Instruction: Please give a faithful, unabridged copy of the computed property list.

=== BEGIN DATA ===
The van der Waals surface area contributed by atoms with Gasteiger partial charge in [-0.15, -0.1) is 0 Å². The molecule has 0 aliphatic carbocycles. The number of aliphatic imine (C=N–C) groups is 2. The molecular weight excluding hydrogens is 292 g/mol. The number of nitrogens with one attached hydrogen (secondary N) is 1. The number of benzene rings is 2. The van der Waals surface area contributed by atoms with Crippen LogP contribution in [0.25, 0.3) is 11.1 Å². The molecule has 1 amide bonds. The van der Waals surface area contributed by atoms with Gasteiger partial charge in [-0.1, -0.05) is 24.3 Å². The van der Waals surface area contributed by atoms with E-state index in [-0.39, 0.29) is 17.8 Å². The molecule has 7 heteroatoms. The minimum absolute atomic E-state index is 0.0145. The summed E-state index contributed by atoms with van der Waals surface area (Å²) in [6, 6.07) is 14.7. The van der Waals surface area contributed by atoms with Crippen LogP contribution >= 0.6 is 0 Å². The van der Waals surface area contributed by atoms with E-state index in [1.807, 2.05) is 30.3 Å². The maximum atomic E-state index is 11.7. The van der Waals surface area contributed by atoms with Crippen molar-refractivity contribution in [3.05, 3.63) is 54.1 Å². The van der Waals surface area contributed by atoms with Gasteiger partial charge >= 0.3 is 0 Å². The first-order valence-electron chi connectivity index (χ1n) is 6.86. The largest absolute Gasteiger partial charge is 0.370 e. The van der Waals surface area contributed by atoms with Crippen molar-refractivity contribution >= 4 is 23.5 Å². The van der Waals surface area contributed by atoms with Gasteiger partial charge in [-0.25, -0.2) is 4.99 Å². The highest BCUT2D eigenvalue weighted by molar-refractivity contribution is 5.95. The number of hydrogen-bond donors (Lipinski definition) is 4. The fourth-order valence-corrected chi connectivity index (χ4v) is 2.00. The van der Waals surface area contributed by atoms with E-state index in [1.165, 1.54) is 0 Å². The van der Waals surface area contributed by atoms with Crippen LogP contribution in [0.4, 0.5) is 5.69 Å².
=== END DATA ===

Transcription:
The van der Waals surface area contributed by atoms with Gasteiger partial charge in [-0.15, -0.1) is 0 Å². The molecule has 0 aliphatic carbocycles. The number of aliphatic imine (C=N–C) groups is 2. The molecular weight excluding hydrogens is 292 g/mol. The number of nitrogens with one attached hydrogen (secondary N) is 1. The number of benzene rings is 2. The van der Waals surface area contributed by atoms with Crippen LogP contribution in [0.25, 0.3) is 11.1 Å². The molecule has 1 amide bonds. The van der Waals surface area contributed by atoms with Gasteiger partial charge in [-0.1, -0.05) is 24.3 Å². The van der Waals surface area contributed by atoms with E-state index in [-0.39, 0.29) is 17.8 Å². The molecule has 7 heteroatoms. The minimum absolute atomic E-state index is 0.0145. The summed E-state index contributed by atoms with van der Waals surface area (Å²) in [6, 6.07) is 14.7. The van der Waals surface area contributed by atoms with Crippen LogP contribution >= 0.6 is 0 Å². The van der Waals surface area contributed by atoms with E-state index in [1.807, 2.05) is 30.3 Å². The maximum atomic E-state index is 11.7. The van der Waals surface area contributed by atoms with Crippen molar-refractivity contribution in [3.05, 3.63) is 54.1 Å². The van der Waals surface area contributed by atoms with Gasteiger partial charge >= 0.3 is 0 Å². The first-order valence-electron chi connectivity index (χ1n) is 6.86. The largest absolute Gasteiger partial charge is 0.370 e. The van der Waals surface area contributed by atoms with Crippen molar-refractivity contribution >= 4 is 23.5 Å². The van der Waals surface area contributed by atoms with Gasteiger partial charge in [-0.25, -0.2) is 4.99 Å². The highest BCUT2D eigenvalue weighted by molar-refractivity contribution is 5.95. The number of hydrogen-bond donors (Lipinski definition) is 4. The fourth-order valence-corrected chi connectivity index (χ4v) is 2.00. The van der Waals surface area contributed by atoms with E-state index in [1.165, 1.54) is 0 Å². The van der Waals surface area contributed by atoms with Crippen LogP contribution in [0.4, 0.5) is 5.69 Å².